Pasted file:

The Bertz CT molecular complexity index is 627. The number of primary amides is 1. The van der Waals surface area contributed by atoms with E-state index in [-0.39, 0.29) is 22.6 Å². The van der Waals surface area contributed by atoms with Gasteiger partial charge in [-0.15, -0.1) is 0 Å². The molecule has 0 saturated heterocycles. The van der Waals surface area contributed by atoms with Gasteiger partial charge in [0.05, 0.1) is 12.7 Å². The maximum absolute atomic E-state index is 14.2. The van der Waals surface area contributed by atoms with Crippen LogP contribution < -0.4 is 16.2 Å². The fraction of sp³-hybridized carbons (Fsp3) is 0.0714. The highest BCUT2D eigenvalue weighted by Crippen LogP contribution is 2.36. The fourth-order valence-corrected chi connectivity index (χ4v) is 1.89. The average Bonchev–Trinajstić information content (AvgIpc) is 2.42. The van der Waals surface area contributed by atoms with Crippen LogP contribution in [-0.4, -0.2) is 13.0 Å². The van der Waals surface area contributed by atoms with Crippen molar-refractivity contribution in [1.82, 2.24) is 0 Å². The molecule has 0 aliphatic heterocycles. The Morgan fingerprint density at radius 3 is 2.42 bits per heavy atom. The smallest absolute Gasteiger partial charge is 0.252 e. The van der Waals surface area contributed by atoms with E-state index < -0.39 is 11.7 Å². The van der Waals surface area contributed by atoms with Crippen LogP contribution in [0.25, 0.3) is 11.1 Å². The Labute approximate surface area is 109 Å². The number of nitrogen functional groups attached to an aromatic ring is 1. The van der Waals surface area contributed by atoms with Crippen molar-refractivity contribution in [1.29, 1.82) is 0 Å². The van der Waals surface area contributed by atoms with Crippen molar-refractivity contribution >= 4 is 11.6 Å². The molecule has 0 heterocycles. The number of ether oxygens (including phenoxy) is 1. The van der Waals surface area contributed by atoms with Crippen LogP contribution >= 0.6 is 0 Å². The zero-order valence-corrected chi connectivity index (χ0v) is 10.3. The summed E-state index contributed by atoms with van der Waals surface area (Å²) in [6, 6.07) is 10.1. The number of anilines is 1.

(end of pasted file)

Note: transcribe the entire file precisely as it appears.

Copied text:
The Bertz CT molecular complexity index is 627. The number of primary amides is 1. The van der Waals surface area contributed by atoms with E-state index in [-0.39, 0.29) is 22.6 Å². The van der Waals surface area contributed by atoms with Gasteiger partial charge in [-0.15, -0.1) is 0 Å². The molecule has 0 saturated heterocycles. The van der Waals surface area contributed by atoms with Gasteiger partial charge in [0.05, 0.1) is 12.7 Å². The maximum absolute atomic E-state index is 14.2. The van der Waals surface area contributed by atoms with Crippen LogP contribution < -0.4 is 16.2 Å². The fraction of sp³-hybridized carbons (Fsp3) is 0.0714. The highest BCUT2D eigenvalue weighted by Crippen LogP contribution is 2.36. The fourth-order valence-corrected chi connectivity index (χ4v) is 1.89. The average Bonchev–Trinajstić information content (AvgIpc) is 2.42. The van der Waals surface area contributed by atoms with Crippen LogP contribution in [-0.4, -0.2) is 13.0 Å². The van der Waals surface area contributed by atoms with Crippen molar-refractivity contribution in [1.82, 2.24) is 0 Å². The molecule has 0 aliphatic heterocycles. The Morgan fingerprint density at radius 3 is 2.42 bits per heavy atom. The smallest absolute Gasteiger partial charge is 0.252 e. The van der Waals surface area contributed by atoms with E-state index < -0.39 is 11.7 Å². The van der Waals surface area contributed by atoms with Crippen LogP contribution in [0.25, 0.3) is 11.1 Å². The Labute approximate surface area is 109 Å². The number of nitrogen functional groups attached to an aromatic ring is 1. The van der Waals surface area contributed by atoms with Crippen molar-refractivity contribution in [1.29, 1.82) is 0 Å². The van der Waals surface area contributed by atoms with Crippen molar-refractivity contribution >= 4 is 11.6 Å². The molecule has 0 heterocycles. The number of ether oxygens (including phenoxy) is 1. The van der Waals surface area contributed by atoms with Crippen LogP contribution >= 0.6 is 0 Å². The zero-order valence-corrected chi connectivity index (χ0v) is 10.3. The summed E-state index contributed by atoms with van der Waals surface area (Å²) in [6, 6.07) is 10.1. The number of anilines is 1.